Friday, January 28, 2011

Looking for Volunteers

We are almost done translating our next publication--four works by Matthias Flacius from the Adiaphoristic Controversy. These works deal with what true adiaphora are, the proper Christian response in a time of confession, the role of the state in churches, and various other important topics. They helped influence the formulation of Article X of the Formula of Concord as well. We are hoping a few theologically astute men or women would be willing to read through parts of the book to catch typos, suggest wording improvements, and point out where additional footnotes would be helpful. If you'd be interested, please send a message. The pay isn't great (free copies of the book and a thank you in the preface), but the help is appreciated.

The True Font of Teaching

25. Further, since some men send us off elsewhere for seeking truth, now to the ancients, now to the most learned ones, now to the fathers and the traditions of predecessors, it is therefore necessary to carefully observe with respect to that that Christ and the apostles did not cite any fathers or their traditions or customs, which they no doubt would have been able to produce abundantly in their favor, in that way greatly increasing the respect that the Pharisees and priests had for their authority, as well as the respect of the people. They in fact produced no such thing, not the slightest either in their favor or contrary to it. Instead, they expressly found fault with the traditions of men. This demonstrates that all truth is to be drawn from the font of the Scriptures alone. We have been built upon the foundation of the prophets and apostles alone and upon that we must establish the church and the religion. We must strive to imitate and hear them lest we pay excessive attention to what men say, the traditions of men, and what kinds of rules or religions they might endeavor to command or set forth for us.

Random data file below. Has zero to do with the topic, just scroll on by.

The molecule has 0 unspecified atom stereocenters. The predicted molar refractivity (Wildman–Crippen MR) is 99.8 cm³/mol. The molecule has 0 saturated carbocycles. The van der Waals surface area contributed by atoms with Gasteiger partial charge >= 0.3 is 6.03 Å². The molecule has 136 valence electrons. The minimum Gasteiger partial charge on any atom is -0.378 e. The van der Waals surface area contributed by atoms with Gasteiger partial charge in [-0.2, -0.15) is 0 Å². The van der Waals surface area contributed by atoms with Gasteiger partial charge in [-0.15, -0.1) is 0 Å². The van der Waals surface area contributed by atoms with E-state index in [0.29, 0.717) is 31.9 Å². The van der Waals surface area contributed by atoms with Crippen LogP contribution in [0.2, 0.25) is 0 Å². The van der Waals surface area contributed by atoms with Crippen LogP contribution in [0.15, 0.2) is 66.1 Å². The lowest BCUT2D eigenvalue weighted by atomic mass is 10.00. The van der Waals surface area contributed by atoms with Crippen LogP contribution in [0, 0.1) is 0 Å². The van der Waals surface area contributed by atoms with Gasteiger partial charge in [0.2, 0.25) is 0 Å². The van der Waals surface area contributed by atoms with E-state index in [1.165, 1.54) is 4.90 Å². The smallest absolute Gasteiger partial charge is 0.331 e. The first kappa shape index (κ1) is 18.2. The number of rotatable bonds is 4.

How to Understand the Sacred Scriptures, 84-85

Wednesday, January 19, 2011

Processed and Shipped

The printer has notified us that all of the orders placed so far for the Flacius book have been processed and shipped. Please let us know if you encounter any problems. Also, if you would be so kind, as you read through any of our books, if you notice any typos, errors, or areas that could be improved, please do not hesitate to email and let us know. In this way, we can be sure to ensure that we are constantly improving our publications for the future. We lack the staff of larger publishing houses, but strive to keep the books we publish as proper and polished as possible.

Thursday, January 13, 2011

Place your order!

The website has been updated and How to Understand the Sacred Scriptures can be ordered for a special introductory price of $7.99. The book is 118 pages. It includes an insightful introduction to Flacius' life and theology by Dr. Jack Kilcrease. The translation is of Flacius' hermeneutical principles from Clavis Scripturae Sacrae. The Clavis was a large work that covered a variety of matters, including Hebrew vocables. This portion of the work on interpreting the Scriptures had an enduring impact and was used for centuries by Lutheran pastors and theologians. It also influenced a number of other books on hermeneutics.